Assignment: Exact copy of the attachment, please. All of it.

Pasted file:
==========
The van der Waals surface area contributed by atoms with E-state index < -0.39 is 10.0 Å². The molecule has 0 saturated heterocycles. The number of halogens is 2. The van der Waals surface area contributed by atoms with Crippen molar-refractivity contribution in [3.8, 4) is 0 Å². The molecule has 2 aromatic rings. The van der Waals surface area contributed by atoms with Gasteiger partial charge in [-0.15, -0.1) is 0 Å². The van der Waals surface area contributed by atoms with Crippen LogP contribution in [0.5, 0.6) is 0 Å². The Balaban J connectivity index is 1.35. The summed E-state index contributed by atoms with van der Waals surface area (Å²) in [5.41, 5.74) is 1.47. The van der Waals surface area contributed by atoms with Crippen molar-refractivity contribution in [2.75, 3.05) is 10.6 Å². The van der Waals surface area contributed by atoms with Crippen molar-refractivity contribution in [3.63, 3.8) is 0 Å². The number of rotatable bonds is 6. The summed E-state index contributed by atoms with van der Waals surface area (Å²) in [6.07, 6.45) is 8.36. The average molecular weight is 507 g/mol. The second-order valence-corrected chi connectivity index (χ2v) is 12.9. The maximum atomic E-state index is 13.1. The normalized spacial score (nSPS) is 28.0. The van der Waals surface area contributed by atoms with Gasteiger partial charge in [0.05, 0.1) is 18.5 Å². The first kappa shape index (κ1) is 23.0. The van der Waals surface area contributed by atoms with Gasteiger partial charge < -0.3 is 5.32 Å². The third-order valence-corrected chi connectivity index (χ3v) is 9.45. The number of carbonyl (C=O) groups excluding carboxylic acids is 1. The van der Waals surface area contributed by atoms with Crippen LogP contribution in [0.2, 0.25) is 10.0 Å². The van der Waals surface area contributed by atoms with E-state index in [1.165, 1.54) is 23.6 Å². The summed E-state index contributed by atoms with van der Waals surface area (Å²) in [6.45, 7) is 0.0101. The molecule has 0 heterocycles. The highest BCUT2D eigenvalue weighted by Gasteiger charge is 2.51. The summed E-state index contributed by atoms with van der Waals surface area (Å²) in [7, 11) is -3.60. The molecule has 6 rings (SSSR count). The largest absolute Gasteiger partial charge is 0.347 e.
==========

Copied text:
The van der Waals surface area contributed by atoms with E-state index < -0.39 is 10.0 Å². The molecule has 0 saturated heterocycles. The number of halogens is 2. The van der Waals surface area contributed by atoms with Crippen molar-refractivity contribution in [3.8, 4) is 0 Å². The molecule has 2 aromatic rings. The van der Waals surface area contributed by atoms with Gasteiger partial charge in [-0.15, -0.1) is 0 Å². The van der Waals surface area contributed by atoms with Crippen LogP contribution in [0.5, 0.6) is 0 Å². The Balaban J connectivity index is 1.35. The summed E-state index contributed by atoms with van der Waals surface area (Å²) in [5.41, 5.74) is 1.47. The van der Waals surface area contributed by atoms with Crippen molar-refractivity contribution in [2.75, 3.05) is 10.6 Å². The van der Waals surface area contributed by atoms with Crippen molar-refractivity contribution in [3.63, 3.8) is 0 Å². The number of rotatable bonds is 6. The summed E-state index contributed by atoms with van der Waals surface area (Å²) in [6.07, 6.45) is 8.36. The average molecular weight is 507 g/mol. The second-order valence-corrected chi connectivity index (χ2v) is 12.9. The maximum atomic E-state index is 13.1. The normalized spacial score (nSPS) is 28.0. The van der Waals surface area contributed by atoms with Gasteiger partial charge in [0.05, 0.1) is 18.5 Å². The first kappa shape index (κ1) is 23.0. The van der Waals surface area contributed by atoms with Gasteiger partial charge < -0.3 is 5.32 Å². The third-order valence-corrected chi connectivity index (χ3v) is 9.45. The number of carbonyl (C=O) groups excluding carboxylic acids is 1. The van der Waals surface area contributed by atoms with Crippen LogP contribution in [0.2, 0.25) is 10.0 Å². The van der Waals surface area contributed by atoms with E-state index in [1.165, 1.54) is 23.6 Å². The summed E-state index contributed by atoms with van der Waals surface area (Å²) in [6.45, 7) is 0.0101. The molecule has 0 heterocycles. The highest BCUT2D eigenvalue weighted by Gasteiger charge is 2.51. The summed E-state index contributed by atoms with van der Waals surface area (Å²) in [7, 11) is -3.60. The molecule has 6 rings (SSSR count). The largest absolute Gasteiger partial charge is 0.347 e.